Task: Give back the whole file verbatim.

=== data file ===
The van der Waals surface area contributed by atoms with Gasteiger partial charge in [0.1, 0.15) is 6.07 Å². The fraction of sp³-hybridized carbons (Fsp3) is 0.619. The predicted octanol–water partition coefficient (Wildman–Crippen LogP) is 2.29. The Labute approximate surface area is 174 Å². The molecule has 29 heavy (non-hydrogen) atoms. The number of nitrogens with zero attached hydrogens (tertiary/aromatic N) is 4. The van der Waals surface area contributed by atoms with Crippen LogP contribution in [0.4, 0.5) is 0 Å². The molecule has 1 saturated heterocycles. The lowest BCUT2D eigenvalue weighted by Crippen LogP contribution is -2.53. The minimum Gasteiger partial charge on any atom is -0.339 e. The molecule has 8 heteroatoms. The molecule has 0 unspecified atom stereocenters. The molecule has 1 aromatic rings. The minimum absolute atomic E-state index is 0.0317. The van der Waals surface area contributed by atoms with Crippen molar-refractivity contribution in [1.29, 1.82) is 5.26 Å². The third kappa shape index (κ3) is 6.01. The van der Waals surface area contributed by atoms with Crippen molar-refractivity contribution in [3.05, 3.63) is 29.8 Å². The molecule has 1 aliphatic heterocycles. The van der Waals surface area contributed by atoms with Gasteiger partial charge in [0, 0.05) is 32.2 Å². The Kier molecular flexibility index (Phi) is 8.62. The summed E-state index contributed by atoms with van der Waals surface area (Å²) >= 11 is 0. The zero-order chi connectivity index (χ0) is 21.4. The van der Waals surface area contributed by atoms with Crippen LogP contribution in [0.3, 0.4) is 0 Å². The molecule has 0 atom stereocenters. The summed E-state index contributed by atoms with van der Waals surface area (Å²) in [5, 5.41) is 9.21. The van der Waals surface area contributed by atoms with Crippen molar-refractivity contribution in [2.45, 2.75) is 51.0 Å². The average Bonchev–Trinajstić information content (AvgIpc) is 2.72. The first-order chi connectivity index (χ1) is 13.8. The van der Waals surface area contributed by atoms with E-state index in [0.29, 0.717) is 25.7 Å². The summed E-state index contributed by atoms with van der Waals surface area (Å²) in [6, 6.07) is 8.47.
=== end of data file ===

The van der Waals surface area contributed by atoms with Gasteiger partial charge in [0.1, 0.15) is 6.07 Å². The fraction of sp³-hybridized carbons (Fsp3) is 0.619. The predicted octanol–water partition coefficient (Wildman–Crippen LogP) is 2.29. The Labute approximate surface area is 174 Å². The molecule has 29 heavy (non-hydrogen) atoms. The number of nitrogens with zero attached hydrogens (tertiary/aromatic N) is 4. The van der Waals surface area contributed by atoms with Crippen LogP contribution in [0.4, 0.5) is 0 Å². The molecule has 1 saturated heterocycles. The lowest BCUT2D eigenvalue weighted by Crippen LogP contribution is -2.53. The minimum Gasteiger partial charge on any atom is -0.339 e. The molecule has 8 heteroatoms. The molecule has 0 unspecified atom stereocenters. The molecule has 1 aromatic rings. The minimum absolute atomic E-state index is 0.0317. The van der Waals surface area contributed by atoms with Crippen molar-refractivity contribution in [1.29, 1.82) is 5.26 Å². The third kappa shape index (κ3) is 6.01. The van der Waals surface area contributed by atoms with Crippen molar-refractivity contribution in [3.05, 3.63) is 29.8 Å². The molecule has 1 aliphatic heterocycles. The van der Waals surface area contributed by atoms with Gasteiger partial charge in [0, 0.05) is 32.2 Å². The Kier molecular flexibility index (Phi) is 8.62. The summed E-state index contributed by atoms with van der Waals surface area (Å²) >= 11 is 0. The zero-order chi connectivity index (χ0) is 21.4. The van der Waals surface area contributed by atoms with Crippen LogP contribution in [0.3, 0.4) is 0 Å². The molecule has 0 atom stereocenters. The summed E-state index contributed by atoms with van der Waals surface area (Å²) in [5, 5.41) is 9.21. The van der Waals surface area contributed by atoms with Crippen molar-refractivity contribution in [2.45, 2.75) is 51.0 Å². The average Bonchev–Trinajstić information content (AvgIpc) is 2.72. The first-order chi connectivity index (χ1) is 13.8. The van der Waals surface area contributed by atoms with E-state index in [0.29, 0.717) is 25.7 Å². The summed E-state index contributed by atoms with van der Waals surface area (Å²) in [6, 6.07) is 8.47.